Star Ocean: First Departure - Reader Review  

The great star ocean consists of one backwater planet
by Shawn Denney

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Very Easy
20-40 Hours
+ Private Actions are great
+ Monstrously large crafting system
+ Nice visuals
- Game is too easy
- Not much time actually spent in space
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   Their was once a development team called Wolfteam. They released a game called Tales of Phantasia for the Super Famicom. After the game was released, Wolfteam split up into two teams that each started their own company. The first went on to start Namco Tales Studios. The second one started a company called Tri-Ace. Tri-Ace first project was a Super Famicom game called Star Ocean. 12 years after its original release, Star Ocean comes to America for the first time in the form of a remake titles Star Ocean: First Departure.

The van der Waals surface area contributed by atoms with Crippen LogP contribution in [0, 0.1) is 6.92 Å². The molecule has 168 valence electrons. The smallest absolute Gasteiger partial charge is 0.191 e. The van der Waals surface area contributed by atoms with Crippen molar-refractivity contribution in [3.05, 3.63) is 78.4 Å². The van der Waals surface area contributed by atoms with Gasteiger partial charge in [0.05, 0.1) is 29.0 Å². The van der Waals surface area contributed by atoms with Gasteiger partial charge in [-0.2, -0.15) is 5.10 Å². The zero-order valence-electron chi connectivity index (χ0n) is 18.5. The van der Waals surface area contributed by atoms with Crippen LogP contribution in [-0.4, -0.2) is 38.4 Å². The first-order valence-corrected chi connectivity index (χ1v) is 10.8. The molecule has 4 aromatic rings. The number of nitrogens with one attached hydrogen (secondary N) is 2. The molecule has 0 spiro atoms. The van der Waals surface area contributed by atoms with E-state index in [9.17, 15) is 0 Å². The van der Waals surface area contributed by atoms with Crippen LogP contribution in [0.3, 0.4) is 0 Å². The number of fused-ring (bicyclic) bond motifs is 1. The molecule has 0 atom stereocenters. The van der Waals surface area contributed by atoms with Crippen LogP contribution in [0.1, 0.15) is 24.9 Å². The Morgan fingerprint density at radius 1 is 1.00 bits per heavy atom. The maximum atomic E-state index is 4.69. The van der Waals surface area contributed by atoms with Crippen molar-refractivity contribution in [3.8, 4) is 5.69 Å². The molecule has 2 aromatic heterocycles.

First Departure has some glorious features (which have been used in subsequent installments) as well as some things about it that were rather disappointing. The main issue that I have with First Departure (and the original version of Star Ocean) is that it just isnít very Sci-fi heavy. With the exception of a few short segments, the entire game takes place in one ďmedievalĒ planet. What drew me to Star Ocean in the first place was the idea of RPG+Space=Awesome! However, once I got over the fact that itís not all that ďspaceĒ oriented, the game had some aspects that really drew me in.